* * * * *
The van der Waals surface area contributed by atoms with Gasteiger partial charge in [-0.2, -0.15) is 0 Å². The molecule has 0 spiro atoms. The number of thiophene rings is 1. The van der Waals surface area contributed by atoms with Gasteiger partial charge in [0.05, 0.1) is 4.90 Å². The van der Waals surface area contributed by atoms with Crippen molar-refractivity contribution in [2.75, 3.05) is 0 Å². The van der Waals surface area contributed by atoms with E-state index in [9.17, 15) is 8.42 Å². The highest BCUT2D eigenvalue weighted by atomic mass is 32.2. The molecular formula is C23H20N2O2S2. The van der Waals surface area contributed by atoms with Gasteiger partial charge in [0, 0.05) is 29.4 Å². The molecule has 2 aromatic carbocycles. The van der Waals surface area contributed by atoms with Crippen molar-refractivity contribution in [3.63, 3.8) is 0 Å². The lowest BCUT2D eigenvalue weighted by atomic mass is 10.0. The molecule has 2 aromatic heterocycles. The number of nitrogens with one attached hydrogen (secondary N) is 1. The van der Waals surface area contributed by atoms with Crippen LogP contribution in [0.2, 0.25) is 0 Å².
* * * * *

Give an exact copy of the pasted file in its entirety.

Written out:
The van der Waals surface area contributed by atoms with Gasteiger partial charge in [-0.2, -0.15) is 0 Å². The molecule has 0 spiro atoms. The number of thiophene rings is 1. The van der Waals surface area contributed by atoms with Gasteiger partial charge in [0.05, 0.1) is 4.90 Å². The van der Waals surface area contributed by atoms with Crippen molar-refractivity contribution in [2.75, 3.05) is 0 Å². The van der Waals surface area contributed by atoms with E-state index in [9.17, 15) is 8.42 Å². The highest BCUT2D eigenvalue weighted by atomic mass is 32.2. The molecular formula is C23H20N2O2S2. The van der Waals surface area contributed by atoms with Gasteiger partial charge in [0, 0.05) is 29.4 Å². The molecule has 2 aromatic carbocycles. The van der Waals surface area contributed by atoms with Crippen molar-refractivity contribution in [3.63, 3.8) is 0 Å². The lowest BCUT2D eigenvalue weighted by atomic mass is 10.0. The molecule has 2 aromatic heterocycles. The number of nitrogens with one attached hydrogen (secondary N) is 1. The van der Waals surface area contributed by atoms with Crippen LogP contribution in [0.2, 0.25) is 0 Å².